The latest news about R. Kelly illustrates how we are failing Black girls, we are failing Black women.
A new chapter in the R. Kelly saga broke yesterday when Buzzfeed published an investigative piece about the artist. The article details accusations of the singer/sexual predator having a ‘cult’ or harem of young women whom he houses in various properties. Kelly allegedly dictates how they dress, controls what they eat, confiscates their cell phones and limits their contact with the outside world. According to sources, he also records their sexual encounters and shares them with the men in his circle.
Journalist Jim DeRogatis, who has been writing about Kelly’s exploits and misdeeds for decades, spoke to several victims and their families, including the parents of a 22-year-old girl (now identified as Joycelyn Savage) who was absorbed into Kelly’s entourage when she was 19.
Savage’s mother, who went by J in the article, was quoted as saying that she was “really impressed” by Kelly when she met in at a 2015 concert in California. Money and power in the hands of masculinity IS impressive, aint it? J is in her 40s, so this mother, who was an adult when Kelly’s 2008 trial occurred, was STILL a fan despite evidence of his abusive history. The only thing that can describe the horror of this is internalized misogynoir. She was willing to sell out her daughter’s existence to a known predator because he was acquitted–despite the video evidence circulated widely of him urinating on a 14-year-old girl.
Her daughter, Joycelyn is living in an undisclosed area. After the Buzzfeed piece broke, she is seen in a video released to TMZ, and looks pressed and slightly shook as she attempts to get through an incomplete explanation about her well-being and why she is not in contact with her family. When asked where she is or if she’s free to go she stumbles through, finally settling on, “I don’t wanna speak on that.”
This is what happens when you allow a sexual predator to walk free and give him access to your children, specifically young black girls. This is misogynoir. Kelly has a long history of sexual misconduct and ephebophilia. His relationship with Aaliyah began when she was only 12-years-old when they first met and they married when she was 15, Kelly was 28. In 1994 they released “Age Ain’t Nothing But a Number”.
Colloquial stories told by Gen X Chicago women who were in high school during his early career and heyday will tell you all you need to know about him. Men like Kelly populate our neighborhoods, hollering at us from pre-pubescence–chasing us, asking or forcing us into their cars. Kelly has a well-documented history of sexual abuse and misconduct and is known for targeting teenage girls but we cannot ignore that this man is only getting away with this because the young girls and women he hunts are not white.
After his legal scuffles and several settlements, Kelly has toed the line of legality–the age of consent in Georgia is 17, which is where he bought a residence and keeps the young women and teens. But Kelly is able to do this because no one cares about black girls and women–we are disposable, even to Black men.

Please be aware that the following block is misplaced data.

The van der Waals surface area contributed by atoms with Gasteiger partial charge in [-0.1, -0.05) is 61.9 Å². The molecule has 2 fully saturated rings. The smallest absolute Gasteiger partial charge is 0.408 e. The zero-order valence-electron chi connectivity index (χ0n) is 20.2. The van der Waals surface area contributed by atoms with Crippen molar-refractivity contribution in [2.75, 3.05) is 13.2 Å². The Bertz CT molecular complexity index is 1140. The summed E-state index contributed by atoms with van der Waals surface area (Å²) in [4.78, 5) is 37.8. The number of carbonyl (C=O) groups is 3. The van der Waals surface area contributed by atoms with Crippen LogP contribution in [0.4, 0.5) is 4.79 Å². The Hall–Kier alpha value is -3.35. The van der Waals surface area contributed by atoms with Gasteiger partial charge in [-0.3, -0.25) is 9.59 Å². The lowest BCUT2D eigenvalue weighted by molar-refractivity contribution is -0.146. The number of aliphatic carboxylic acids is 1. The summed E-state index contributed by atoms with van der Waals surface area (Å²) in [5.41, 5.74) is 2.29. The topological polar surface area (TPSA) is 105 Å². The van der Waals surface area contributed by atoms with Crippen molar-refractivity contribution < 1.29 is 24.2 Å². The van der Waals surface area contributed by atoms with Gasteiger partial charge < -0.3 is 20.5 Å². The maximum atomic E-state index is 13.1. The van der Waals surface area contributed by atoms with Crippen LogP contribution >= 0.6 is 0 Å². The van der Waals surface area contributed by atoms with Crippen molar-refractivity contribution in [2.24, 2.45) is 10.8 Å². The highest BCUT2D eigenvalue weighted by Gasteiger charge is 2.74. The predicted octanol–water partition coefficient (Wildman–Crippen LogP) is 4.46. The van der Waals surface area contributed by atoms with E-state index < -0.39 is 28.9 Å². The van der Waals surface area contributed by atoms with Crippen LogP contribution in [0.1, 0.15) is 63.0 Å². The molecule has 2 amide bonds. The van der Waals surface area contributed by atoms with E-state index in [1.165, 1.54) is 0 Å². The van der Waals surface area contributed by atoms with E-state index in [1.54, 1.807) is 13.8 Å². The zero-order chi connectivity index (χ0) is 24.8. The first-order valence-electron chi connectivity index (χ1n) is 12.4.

The reason men over 25 engage with teen girls is because they are impressionable and easier to manipulate. R. Kelly is a predator. Black girls and women are already seen as oversexed, our innocence is constantly in question from a very young age, our bodies are deemed as lascivious and render us guilty without saying or spreading anything–and Black men take advantage of that. Cishet Black men only bring up agency and consent when it benefits them, and most people only care about abuse when it happens to their daughters or sisters–but many do not care even then, preferring to bury the evidence or take settlements, rendering the act unspoken.
From Bill Cosby, to Chris Brown, to R Kelly, we see where we are placed in society as Black women. Not only do we endure gaslighting, dismissiveness or outright hostility from the masses–within our very own community we are silenced, shamed and blamed as young girls for the actions of much older men. We are fast-tailed, we are hoodrats, we are hoochies from birth. No one protects us, even our mothers and women in our lives will shame us or give us away. In fact, there are many Black women who caped for Bill Cosby, R. Kelly and other abusers. Erykah Badu illustrated this not too long ago and continues to do so. Internalized misogynoir is powerful.
The latest news about Kelly illustrates how we are failing Black girls, we are failing Black women. “Race first” rhetoric is still very prevalent in our community–I even continue to debate this in intellectual womanist circles. Black first is men first, and that has been established repeatedly. We, as Black and women, are never first, and our own neighborhood men prey on us because they know we are vulnerable.
For a Black parent to willingingly allow or promote their daughter’s contact with a known predator is willful ignorance and neglect. My surprise is muted and tinged with knowing because it’s not uncommon for the stories of Black girls to be set aside in favor of protecting the reputation of the Black man and by default, the Black community.
We live in a misogynoiristic community, the Black man and his masculinity must be protected and valued at all costs, even the cost of our girls. Looking the other way, ignoring the predatory family members and creepy older friends is a way of life and this has to change. This has to end.